Patrick Culp, a mulatto, and the only documented African American cabinetmaker in Cumberland County, was born in Pennsylvania in 1790. A member of Allison United Methodist Church1 and later St.
“Kriss Kringle’s Head Quarters” and “The Temple of Fancy,” declared Monyer’s newspaper advertisements.1 Monyer’s store was an emporium of delights for children. Its glass cases displayed candy toys, bon-bons, chocolates, fruit drops, and colorful hard candies. Its shelves were lined with dolls and games, puzzles and drums and toys of all kinds. “Reminiscing about bygone days in Carlisle an old timer wrote:
Mr. Peter Monyer, confectioner, exercised his art in candy toys, candy dolls, baskets, canes, etc., in addition to his stock of toys in wood and metal. The lucrative business…necessitated the employment of a large number of the town’s most popular young men. And such good natured jostling crowds on Christmas eve and Christmas day.”2
Monyer came to Carlisle about 1840 where he met his future wife, Elizabeth Ann Ecker. They were married on June 16, 1842,3 and a family followed quickly. The 1850 U. S. Census shows that Monyer’s household consisted of Peter and his wife, three children, his brother-in-law and two young men who were all working as confectioners for Monyer, and a single woman who may have been a domestic.
By 1860, Monyer’s household consisted of 13 people including Peter and his wife, seven children, a brother, his mother-in-law, his brother-in-law and one domestic.4 Such a large household likely contributed to Monyer’s debts. He owed Dr. W. W. Dale $460, and when he couldn’t pay him, he was sued at the August 1860 Term of Court. Much of his property was levied to pay the debt including two marble slabs and stands, two sets of moulds, five pans, four dippers, a sour drop and press machine, glass jars, scales, weights and measures, six show cases, two bulk windows, a copper kettle, confectioners tools, etc.5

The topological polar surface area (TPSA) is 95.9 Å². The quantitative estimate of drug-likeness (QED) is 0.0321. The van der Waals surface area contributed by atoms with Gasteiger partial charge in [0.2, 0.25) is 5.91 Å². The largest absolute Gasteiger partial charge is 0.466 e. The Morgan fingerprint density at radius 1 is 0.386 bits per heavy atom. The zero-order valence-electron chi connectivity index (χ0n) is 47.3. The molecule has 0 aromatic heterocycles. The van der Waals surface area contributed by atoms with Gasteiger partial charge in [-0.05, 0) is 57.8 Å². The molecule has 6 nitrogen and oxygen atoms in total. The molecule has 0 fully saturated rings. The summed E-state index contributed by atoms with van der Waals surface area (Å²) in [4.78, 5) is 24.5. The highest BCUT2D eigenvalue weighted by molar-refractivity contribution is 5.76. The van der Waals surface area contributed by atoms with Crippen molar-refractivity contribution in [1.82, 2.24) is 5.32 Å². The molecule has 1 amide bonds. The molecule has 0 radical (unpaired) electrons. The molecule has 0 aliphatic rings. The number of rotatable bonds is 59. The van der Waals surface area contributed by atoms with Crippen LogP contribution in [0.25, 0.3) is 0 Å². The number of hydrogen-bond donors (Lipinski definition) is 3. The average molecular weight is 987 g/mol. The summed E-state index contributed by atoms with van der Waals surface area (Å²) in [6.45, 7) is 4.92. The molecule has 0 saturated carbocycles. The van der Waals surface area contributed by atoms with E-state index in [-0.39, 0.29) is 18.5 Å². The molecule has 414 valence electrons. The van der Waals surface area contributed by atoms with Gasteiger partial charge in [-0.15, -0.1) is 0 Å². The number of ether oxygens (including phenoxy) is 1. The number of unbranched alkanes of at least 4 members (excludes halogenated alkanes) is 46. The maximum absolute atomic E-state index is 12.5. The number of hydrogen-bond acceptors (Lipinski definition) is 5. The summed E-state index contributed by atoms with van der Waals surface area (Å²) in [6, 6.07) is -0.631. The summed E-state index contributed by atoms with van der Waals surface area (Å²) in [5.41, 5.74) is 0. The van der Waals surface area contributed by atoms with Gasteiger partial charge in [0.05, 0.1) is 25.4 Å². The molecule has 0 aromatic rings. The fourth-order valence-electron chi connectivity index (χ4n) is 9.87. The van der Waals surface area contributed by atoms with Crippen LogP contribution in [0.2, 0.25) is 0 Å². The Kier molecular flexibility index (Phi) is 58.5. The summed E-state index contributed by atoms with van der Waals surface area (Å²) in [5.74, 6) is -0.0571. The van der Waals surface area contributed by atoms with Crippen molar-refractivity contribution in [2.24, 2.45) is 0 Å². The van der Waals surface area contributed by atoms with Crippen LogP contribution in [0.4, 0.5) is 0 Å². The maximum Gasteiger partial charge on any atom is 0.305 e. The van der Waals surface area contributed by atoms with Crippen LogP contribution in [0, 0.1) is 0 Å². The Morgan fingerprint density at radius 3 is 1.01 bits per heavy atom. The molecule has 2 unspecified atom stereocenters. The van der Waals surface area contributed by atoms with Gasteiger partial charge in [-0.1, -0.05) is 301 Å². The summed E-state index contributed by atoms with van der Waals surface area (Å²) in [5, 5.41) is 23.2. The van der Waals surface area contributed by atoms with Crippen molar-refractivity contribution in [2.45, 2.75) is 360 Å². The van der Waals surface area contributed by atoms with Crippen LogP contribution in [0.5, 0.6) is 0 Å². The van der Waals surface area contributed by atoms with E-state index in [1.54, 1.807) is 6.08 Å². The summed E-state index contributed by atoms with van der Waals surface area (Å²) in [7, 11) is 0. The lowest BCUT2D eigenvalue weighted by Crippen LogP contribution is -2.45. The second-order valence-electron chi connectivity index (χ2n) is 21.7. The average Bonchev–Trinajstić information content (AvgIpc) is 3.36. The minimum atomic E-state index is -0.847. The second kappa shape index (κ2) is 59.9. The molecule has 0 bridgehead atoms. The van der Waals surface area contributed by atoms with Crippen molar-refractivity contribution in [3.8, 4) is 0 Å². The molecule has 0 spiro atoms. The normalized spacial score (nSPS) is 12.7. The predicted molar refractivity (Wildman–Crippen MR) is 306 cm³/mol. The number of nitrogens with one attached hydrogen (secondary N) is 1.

Peter served during the Civil War as a private in Co. A 101st Regiment from August 31, 1864 until June 25, 1865. His son, William A., also served. Fortunately, both survived. Peter continued to make candy after he returned. By 1870, three of Monyer’s sons, William, John and Thomas were also confectioners.6
Competition for business increased, and by 1877 there were at least six other confectionary establishments in Carlisle.7 By then, Monyer’s son, William A., was the manager of S. A. Haverstick’s Toy and Candy Store on West High Street, while Monyer was still making candy at his shop on East High Street.
Peter Monyer died on February 17, 1882. The minister of St. John’s Episcopal Church held a service at Monyer’s home, and then at his gravesite. His obituary stated that he was: “A well known and respected citizen of Carlisle…Mr. M. was a member of several secret societies,8 and stood well in all of them. He was a member of Company A, 101st Regiment P. V. during the war and proved himself a good soldier. His remains were buried Sunday afternoon in the Old Graveyard.”9
Monyer’s wife, Elizabeth, died at their home at the corner of East High and East streets on December 19, 1887 after a long illness. Her obituary stated that her maiden name was Eckert and that her parents were natives of Switzerland.10 Monyer’s son Thomas remained in Carlisle after his father’s death and had his candy shop at 99 East High Street. William moved to Reading, Pennsylvania where he was a confectioner also.